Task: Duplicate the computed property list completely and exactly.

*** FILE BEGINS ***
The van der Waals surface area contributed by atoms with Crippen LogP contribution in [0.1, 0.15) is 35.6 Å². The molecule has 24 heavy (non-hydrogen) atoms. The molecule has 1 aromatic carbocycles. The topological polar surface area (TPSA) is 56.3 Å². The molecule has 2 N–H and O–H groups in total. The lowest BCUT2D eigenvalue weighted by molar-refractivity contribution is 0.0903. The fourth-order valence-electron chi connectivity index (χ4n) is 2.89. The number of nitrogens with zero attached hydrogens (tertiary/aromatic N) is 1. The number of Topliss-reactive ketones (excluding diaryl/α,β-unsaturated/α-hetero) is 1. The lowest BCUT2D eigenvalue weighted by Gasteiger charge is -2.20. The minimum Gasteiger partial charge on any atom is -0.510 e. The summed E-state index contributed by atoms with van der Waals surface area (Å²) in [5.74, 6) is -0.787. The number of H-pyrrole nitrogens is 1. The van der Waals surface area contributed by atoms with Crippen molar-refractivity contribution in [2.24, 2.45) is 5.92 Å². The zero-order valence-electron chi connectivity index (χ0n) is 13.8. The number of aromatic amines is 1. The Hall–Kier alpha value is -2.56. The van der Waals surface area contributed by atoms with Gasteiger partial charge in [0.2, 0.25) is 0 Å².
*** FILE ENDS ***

The van der Waals surface area contributed by atoms with Crippen LogP contribution in [0.1, 0.15) is 35.6 Å². The molecule has 24 heavy (non-hydrogen) atoms. The molecule has 1 aromatic carbocycles. The topological polar surface area (TPSA) is 56.3 Å². The molecule has 2 N–H and O–H groups in total. The lowest BCUT2D eigenvalue weighted by molar-refractivity contribution is 0.0903. The fourth-order valence-electron chi connectivity index (χ4n) is 2.89. The number of nitrogens with zero attached hydrogens (tertiary/aromatic N) is 1. The number of Topliss-reactive ketones (excluding diaryl/α,β-unsaturated/α-hetero) is 1. The lowest BCUT2D eigenvalue weighted by Gasteiger charge is -2.20. The minimum Gasteiger partial charge on any atom is -0.510 e. The summed E-state index contributed by atoms with van der Waals surface area (Å²) in [5.74, 6) is -0.787. The number of H-pyrrole nitrogens is 1. The van der Waals surface area contributed by atoms with Crippen molar-refractivity contribution in [2.24, 2.45) is 5.92 Å². The zero-order valence-electron chi connectivity index (χ0n) is 13.8. The number of aromatic amines is 1. The Hall–Kier alpha value is -2.56. The van der Waals surface area contributed by atoms with Gasteiger partial charge in [0.2, 0.25) is 0 Å².